Tempered Vertical



The steel
vertical demands completely a different set of IT infrastructure. Right from
mining the iron ore to a finished product, steel making is a complicated
process. Take for instance Tata Steel, a behemoth in every sense. Tata Steel’s
products include hot and cold rolled coils and sheets, galvanized sheets, tubes,
wire rods, construction re-bars, rings and bearings. The company has introduced
brands like Tata Steelium (the world’s first branded cold rolled steel), Tata
Shaktee (galvanized corrugated sheets), Tata Tiscon (re-bars), Tata Pipes, Tata
Bearings, Tata Agrico (hand tools and implements) and Tata Wiron (galvanized
wire products).

Best Practices for 2006
  • Select the ERP that best fits the
    business objectives

  • ERP selected has to support
    leading SCM solutions

  • Integration is the key; hence
    solution adopted has to seamlessly talk with each other

  • Utmost care has to be taken in
    terms of shop floor automation

Steel
is different in the following contexts: there are two distinct supply chains.
The first is an inbound supply chain that takes multiple raw materials in the
form of iron-ore, coke, limestone, and converts into single products (hot
metal). The other outbound converts the single product (hot metal) into various
forms of finished steel products as per the customer requirement. Steel has
therefore the distinct requirement of the ‘A’ and ‘V’ types of supply
chain. Moreover the steel making process experiences ‘strike rate’. This
adds to the challenge of managing variability in the process and keeping the
promise made to the customer. The lead-time of steel making is high while the
lead-time that the customer expects is rather low.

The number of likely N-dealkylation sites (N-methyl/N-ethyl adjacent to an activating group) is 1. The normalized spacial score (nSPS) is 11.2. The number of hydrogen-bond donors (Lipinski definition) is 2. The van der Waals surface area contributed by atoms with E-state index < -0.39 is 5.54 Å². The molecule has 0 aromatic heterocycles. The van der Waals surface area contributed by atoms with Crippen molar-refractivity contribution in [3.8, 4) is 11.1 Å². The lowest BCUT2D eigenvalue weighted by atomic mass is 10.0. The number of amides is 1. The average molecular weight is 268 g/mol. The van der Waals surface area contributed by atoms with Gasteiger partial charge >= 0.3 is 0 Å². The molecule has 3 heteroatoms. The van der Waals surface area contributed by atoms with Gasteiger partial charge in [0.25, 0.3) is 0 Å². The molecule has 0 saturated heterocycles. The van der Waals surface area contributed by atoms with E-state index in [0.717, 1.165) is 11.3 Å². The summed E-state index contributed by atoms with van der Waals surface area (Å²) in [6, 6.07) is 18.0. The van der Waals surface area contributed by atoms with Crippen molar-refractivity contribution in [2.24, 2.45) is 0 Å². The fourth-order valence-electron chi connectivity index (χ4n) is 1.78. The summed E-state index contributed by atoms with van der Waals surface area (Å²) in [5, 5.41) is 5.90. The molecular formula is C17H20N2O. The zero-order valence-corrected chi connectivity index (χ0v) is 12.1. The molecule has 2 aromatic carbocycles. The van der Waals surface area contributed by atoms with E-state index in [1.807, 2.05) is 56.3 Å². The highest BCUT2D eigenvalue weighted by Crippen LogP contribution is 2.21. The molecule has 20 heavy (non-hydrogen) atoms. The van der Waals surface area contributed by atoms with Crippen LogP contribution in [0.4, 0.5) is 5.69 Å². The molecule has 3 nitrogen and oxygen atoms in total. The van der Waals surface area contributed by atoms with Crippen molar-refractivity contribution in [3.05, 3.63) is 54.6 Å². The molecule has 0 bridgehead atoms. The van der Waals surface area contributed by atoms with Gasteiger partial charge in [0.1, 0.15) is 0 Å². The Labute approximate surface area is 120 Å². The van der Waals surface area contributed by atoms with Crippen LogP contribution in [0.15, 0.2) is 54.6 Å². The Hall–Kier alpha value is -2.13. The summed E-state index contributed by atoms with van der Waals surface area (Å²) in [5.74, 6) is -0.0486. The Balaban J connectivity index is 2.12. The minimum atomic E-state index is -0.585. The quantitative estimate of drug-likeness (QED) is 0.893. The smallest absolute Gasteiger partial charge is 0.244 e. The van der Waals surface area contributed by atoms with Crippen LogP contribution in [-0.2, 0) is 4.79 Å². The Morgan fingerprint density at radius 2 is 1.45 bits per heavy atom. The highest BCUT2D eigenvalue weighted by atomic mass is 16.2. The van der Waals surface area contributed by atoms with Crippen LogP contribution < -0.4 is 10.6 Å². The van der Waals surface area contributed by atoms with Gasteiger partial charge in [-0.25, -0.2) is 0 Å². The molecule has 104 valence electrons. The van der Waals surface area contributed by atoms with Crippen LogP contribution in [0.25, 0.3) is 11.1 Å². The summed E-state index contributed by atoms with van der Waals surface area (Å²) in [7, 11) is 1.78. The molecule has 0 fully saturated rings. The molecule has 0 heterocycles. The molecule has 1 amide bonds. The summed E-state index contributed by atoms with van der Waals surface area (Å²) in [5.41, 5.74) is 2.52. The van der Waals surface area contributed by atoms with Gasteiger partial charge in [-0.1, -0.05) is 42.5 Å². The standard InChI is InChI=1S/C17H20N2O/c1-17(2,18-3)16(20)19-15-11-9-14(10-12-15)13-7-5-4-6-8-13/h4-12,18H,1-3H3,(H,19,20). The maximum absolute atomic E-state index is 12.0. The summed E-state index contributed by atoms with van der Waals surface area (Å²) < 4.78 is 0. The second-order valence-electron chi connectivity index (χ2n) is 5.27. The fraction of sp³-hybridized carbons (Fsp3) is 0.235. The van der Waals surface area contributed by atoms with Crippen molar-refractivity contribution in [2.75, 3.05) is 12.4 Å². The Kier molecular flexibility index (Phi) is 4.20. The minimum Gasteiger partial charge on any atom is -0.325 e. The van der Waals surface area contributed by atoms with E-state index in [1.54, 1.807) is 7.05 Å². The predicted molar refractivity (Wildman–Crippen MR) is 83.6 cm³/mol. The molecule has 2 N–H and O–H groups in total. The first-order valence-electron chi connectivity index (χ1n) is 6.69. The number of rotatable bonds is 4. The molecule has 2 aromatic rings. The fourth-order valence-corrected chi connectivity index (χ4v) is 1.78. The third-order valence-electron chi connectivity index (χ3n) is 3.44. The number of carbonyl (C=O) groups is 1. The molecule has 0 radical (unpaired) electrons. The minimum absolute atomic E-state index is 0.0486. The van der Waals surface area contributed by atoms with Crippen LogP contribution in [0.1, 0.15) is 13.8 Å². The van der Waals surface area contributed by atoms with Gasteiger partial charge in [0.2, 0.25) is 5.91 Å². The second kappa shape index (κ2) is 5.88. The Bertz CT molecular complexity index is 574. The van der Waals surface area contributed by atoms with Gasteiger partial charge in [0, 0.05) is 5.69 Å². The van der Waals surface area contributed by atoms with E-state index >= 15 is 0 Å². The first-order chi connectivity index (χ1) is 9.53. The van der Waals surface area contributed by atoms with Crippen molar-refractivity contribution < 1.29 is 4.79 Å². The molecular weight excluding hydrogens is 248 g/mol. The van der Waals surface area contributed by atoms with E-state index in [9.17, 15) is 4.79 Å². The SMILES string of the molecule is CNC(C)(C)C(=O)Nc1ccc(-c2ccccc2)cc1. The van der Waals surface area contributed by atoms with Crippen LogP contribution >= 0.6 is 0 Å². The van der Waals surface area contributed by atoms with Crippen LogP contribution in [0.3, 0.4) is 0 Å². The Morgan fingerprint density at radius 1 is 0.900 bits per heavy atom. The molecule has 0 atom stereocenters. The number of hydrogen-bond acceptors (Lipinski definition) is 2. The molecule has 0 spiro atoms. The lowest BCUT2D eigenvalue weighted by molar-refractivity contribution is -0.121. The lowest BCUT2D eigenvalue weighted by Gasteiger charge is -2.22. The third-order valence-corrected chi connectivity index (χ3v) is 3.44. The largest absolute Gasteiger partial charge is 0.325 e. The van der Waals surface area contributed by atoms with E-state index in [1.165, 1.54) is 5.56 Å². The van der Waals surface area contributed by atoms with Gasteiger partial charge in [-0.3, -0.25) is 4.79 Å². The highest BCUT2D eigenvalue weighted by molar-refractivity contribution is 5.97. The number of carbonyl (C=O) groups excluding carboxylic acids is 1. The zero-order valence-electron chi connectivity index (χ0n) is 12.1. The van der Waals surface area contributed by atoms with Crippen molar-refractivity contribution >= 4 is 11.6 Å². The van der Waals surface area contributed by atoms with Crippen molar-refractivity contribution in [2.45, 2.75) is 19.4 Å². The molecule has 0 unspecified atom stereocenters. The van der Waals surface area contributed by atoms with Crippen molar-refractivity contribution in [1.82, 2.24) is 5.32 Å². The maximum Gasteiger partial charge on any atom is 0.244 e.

The
solutions in steel are ERPs; SAP and Oracle are most commonly used. Meanwhile,
companies like Tata Steel use i2 solution for outbound supply chain in many of
its steel plants and integrates with its various modules as well as with the
SAP.

In
addition to best of breed, custom built solutions are commonly used for
scheduling on the shop floor as well as for integrating the level-2 systems
(process computers) with planning and scheduling systems, often called as
level-3 systems. Also on the horizon is a solution called Broner that is
emerging as a viable option for shop floor scheduling. If we take the case of
Tata Steel, the company over the last few years have embarked on some major
initiatives: most significant being the expansion of SAP to business units that
were not covered before. The company’s major business applications run on SAP,
which it started rolling out in 1999 in a phased manner.

IT is
involved at each and every stage of the production process

A
phased deployment also makes sense, as every module of the enterprise wide
solution needs to be fine-tuned and aligned with core processes. If we look at
Tata Steel, the first process it did was the order generation and fulfillment
part. Subsequently, it went ahead with the procurement process and the
associated accounting functionalities. The production planning system for the
steel plant was custom built using the APO module of SAP.

Consulting Panel

Shreekant Mokashi, CIO,
Tata Steel

Every
vertical has its unique requirements and steel being extremely labor intensive,
poses many challenges to the CIO. The biggest challenge being aligning the IT
with the core processes and numerous sub-process. Hence a CIO needs to adopt
many best practices to create an agile IT set up that meets the unique vertical
demands.

Shrikanth G  
shrikanthg@cybermedia.co.in

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